- The London Metal Exchange took a stand against child labor by saying that it would ban or delist brands if they were not responsibly sourcing their metals. After teetering back and forth on how strict the rules would be, it does seem to be rolling back on those statements. The concern was how this stance would affect smaller miners and their livelihoods.
- Many big-name companies like Samsung, Walmart, and Apple have signed the Responsible Mineral Initiative (RMI), which aims to set standards that would clean up the cobalt supply chain. The RMI made cobalt a dedicated focus in 2017 and has given companies tools and resources to comb through their supply chain.
- Amnesty International is the world’s largest grassroots organization that has made it its mission to combat human rights violations around the world. Amnesty has conducted intensive research into the injustices in the DRC and written numerous reports breaking them down.
- USAID has set a 2020-2025 Country Development Cooperation Strategy (CDCS) that will hopefully bring communities in the DRC together. By recognizing the tenuous foundation in the country, “USAID will better align its humanitarian and development programming, ensuring that short-term, emergency programming is layered and sequenced with longer-term development programming.”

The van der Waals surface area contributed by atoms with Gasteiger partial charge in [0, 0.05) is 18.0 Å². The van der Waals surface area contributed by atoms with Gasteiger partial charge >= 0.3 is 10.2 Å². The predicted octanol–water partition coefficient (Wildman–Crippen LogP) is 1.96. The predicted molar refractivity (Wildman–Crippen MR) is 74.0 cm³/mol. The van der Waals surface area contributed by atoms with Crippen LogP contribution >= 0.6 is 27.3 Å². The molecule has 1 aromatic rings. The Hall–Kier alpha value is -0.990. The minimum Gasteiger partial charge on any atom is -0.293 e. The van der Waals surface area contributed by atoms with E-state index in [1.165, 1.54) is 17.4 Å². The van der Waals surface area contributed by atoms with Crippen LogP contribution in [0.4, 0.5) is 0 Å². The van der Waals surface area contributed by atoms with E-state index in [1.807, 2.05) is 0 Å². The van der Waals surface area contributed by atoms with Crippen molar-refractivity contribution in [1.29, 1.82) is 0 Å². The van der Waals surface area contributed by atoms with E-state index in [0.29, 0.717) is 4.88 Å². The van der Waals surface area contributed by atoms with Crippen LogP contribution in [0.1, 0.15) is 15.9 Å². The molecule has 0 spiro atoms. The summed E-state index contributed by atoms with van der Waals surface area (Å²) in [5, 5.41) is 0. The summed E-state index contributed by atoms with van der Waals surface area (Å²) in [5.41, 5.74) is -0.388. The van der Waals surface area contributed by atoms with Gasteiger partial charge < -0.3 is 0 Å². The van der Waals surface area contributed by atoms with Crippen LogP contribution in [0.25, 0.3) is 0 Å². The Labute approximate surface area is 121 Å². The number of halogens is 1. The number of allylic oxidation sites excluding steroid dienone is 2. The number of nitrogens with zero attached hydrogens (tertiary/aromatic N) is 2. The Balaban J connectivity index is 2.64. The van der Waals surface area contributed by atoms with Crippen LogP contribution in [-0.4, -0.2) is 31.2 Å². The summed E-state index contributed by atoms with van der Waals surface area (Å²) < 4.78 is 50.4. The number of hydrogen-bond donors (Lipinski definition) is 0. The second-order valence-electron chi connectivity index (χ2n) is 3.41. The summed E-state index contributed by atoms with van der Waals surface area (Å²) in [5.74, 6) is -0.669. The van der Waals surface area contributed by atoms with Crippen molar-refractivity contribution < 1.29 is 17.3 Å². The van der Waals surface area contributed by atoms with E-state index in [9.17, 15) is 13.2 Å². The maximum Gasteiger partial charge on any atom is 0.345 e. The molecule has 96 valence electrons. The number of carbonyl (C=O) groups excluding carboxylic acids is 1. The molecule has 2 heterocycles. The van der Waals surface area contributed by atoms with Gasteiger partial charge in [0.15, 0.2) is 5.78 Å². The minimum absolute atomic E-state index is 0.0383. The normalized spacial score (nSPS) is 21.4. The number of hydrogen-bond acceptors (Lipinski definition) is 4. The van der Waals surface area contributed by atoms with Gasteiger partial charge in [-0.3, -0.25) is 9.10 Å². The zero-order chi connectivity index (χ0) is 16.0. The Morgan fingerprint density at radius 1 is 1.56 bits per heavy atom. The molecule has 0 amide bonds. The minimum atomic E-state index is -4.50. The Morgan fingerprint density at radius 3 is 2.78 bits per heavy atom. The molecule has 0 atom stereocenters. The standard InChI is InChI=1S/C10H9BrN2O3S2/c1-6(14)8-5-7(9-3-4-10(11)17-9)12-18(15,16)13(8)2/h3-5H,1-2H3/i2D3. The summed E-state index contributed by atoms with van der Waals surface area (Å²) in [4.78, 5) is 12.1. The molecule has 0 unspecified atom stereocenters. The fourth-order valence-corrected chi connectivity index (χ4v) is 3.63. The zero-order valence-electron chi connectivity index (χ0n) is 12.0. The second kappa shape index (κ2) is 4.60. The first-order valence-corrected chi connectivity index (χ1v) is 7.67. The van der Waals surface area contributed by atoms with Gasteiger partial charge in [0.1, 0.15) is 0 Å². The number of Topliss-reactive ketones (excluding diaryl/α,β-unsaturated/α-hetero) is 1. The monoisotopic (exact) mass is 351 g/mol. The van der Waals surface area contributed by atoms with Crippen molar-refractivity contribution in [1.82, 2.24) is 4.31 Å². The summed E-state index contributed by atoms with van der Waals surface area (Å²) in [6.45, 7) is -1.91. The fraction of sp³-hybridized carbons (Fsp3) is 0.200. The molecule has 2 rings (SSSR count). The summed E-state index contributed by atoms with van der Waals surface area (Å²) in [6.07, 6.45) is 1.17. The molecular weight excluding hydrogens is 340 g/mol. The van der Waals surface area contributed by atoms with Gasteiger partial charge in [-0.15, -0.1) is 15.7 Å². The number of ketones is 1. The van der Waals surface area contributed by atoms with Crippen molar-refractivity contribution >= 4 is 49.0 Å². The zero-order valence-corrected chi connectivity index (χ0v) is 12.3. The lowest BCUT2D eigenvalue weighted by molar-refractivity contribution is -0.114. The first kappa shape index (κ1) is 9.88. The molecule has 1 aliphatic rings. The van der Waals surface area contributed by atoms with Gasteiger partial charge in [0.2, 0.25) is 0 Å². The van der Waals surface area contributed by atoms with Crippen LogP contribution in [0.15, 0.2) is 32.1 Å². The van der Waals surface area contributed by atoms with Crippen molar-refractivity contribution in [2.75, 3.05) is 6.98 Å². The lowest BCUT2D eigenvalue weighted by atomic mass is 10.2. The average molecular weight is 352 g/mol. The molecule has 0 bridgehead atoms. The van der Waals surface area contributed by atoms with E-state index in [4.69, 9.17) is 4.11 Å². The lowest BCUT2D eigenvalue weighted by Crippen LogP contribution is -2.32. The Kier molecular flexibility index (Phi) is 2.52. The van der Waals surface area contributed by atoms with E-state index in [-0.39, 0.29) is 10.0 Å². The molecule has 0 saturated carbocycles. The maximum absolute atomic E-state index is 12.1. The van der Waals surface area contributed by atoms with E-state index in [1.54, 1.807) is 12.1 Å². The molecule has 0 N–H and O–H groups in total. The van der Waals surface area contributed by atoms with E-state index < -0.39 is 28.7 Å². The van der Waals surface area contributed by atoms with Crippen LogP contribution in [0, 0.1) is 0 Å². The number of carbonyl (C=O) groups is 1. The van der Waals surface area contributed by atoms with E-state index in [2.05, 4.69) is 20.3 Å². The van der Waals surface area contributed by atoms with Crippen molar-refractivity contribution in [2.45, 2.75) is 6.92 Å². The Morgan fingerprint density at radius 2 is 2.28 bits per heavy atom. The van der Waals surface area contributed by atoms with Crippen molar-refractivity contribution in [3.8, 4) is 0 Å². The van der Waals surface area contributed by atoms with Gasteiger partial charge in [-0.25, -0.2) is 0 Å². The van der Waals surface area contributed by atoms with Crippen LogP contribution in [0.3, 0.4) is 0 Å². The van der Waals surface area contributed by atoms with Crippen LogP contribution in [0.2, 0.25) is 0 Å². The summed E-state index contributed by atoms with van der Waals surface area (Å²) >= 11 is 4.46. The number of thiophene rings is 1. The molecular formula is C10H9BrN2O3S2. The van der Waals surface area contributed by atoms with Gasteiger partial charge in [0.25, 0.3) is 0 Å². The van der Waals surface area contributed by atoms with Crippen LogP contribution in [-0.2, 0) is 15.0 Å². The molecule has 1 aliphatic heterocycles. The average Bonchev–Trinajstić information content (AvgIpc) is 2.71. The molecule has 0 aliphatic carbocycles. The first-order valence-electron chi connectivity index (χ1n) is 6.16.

- Australia has been increasing its production of cobalt, with over 1.2 million tons in reserves. In 2020, the Australian government launched a Critical Minerals Facilitation Office to support mining industries and released a report that teased a roadmap that would most likely result in the future production of cobalt.
- The DRC is rich in natural resources and artisanal mining has become a big source of employment for residents. In an attempt to regulate ASM, the DRC created its Mining Code in an attempt to ensure the artisanal mining would take place only within authorized zones, “Zones d’exploitation artisanale” (Artisanal Mining Zones or ZEAs). But with very few ZEAs created, many miners continue to work in unauthorized and unregulated mines. Here’s a breakdown of the report from The Worst Forms of Child Labor and Forced Labor.